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Northern cardinals (Cardinalis cardinalis), more commonly known simply as cardinals, are common and beloved birds across the United States. Although often identified by their fiery plumage, only the males of the species are bright red; the females are mostly brown with a slight reddish hue. Several other birds -- some in the same taxonomic genus -- look similar to cardinals.
One of three species -- including cardinals -- belonging to the genus Cardinalis, pyrrhuloxias (Cardinalis sinuatus) are one of the cardinal's closest relatives. They're extremely similar in body shape to cardinals, and exhibit that same type of crest and short, stout beak. The most noticeable difference is their coloration: pyrrhuloxias have mostly gray plumage, although they do have small flashes of red in their feathers, not unlike female cardinals.
The third bird species found in the genus Cardinalis are vermilion cardinals (Cardinalis phoeniceus). Although cardinals are normally famed for their red coloration, it's vermilion cardinals that have the brightest plumage. Found only in Colombia and Venezuela, they have the most southerly range of the three species in this genus. Males look remarkably similar to male cardinals, but can be differentiated by the lack of a black mask around their eyes. Also, their ranges don't overlap, so you can tell which is which according to where you spot it.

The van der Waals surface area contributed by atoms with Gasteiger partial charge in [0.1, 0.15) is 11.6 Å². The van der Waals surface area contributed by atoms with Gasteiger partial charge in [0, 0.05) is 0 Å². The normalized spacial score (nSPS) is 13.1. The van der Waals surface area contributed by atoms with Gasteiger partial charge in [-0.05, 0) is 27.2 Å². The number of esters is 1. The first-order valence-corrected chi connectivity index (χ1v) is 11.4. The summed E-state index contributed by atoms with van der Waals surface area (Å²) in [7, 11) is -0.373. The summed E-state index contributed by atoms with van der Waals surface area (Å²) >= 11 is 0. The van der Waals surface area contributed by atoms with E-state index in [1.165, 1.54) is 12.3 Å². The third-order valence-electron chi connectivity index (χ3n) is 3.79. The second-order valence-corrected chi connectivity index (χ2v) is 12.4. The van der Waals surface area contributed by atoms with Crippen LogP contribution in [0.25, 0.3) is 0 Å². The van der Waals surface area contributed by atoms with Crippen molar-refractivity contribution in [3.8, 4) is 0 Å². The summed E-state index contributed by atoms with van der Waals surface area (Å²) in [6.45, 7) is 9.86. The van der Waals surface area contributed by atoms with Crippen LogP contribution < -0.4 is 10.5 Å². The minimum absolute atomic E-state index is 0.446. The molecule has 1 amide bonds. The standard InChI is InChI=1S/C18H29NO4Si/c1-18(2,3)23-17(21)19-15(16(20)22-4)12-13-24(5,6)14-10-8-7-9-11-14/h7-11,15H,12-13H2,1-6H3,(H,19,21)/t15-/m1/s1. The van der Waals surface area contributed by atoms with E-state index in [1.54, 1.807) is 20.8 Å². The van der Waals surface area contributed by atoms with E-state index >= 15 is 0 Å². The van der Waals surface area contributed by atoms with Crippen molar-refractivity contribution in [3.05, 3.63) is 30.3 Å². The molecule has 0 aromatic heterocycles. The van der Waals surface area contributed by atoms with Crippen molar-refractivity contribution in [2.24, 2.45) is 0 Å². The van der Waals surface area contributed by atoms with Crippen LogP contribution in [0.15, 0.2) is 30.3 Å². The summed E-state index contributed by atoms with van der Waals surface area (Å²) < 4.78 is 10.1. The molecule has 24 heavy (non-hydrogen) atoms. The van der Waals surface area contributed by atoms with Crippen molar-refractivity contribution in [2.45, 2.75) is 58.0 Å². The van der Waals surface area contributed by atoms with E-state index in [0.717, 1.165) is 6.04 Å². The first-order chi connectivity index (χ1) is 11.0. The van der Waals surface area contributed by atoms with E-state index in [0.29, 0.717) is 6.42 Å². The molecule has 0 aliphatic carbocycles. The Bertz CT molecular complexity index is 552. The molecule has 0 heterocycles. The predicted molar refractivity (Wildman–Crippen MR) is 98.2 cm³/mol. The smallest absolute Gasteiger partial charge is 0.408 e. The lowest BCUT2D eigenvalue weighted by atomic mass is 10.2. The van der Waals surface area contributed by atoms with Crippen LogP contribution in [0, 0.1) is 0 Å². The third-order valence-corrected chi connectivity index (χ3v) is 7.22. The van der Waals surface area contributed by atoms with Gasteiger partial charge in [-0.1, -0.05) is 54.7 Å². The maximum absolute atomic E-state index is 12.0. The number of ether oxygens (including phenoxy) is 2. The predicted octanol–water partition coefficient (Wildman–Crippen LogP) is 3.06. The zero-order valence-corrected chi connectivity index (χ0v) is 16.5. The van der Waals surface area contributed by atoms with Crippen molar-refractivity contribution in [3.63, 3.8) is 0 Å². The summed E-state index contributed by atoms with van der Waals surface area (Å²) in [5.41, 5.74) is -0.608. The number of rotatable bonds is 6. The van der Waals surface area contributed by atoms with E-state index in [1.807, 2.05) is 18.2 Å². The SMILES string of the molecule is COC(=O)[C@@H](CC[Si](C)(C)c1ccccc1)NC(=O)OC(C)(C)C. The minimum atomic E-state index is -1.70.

Phainopeplas (Phainopepla nitens) are roughly the same size and shape as cardinals, but have slightly more slender bodies and noticeably slimmer beaks. Males have shiny black plumage and females are all gray, so they also lack the distinctive red coloration of cardinals. Found across the southwestern United States, they share some of the same geographical range as cardinals.
Although not in the same genus, all tanager species belong to the same taxonomic family as cardinals: Cardinalidae. Five species of Tanagers exist and can be found across various parts of North and South America. Although all of them have a similar body shape to cardinals, those that look most like their cousins are those with red plumage: summer tanagers (Piranga rubra), scarlet tanagers (P. olivacea), flame-colored tanagers (P. bidentata) and hepatic tanagers (P. flava). Like cardinals, it's only the males of the species who exhibit the brightest coloration.
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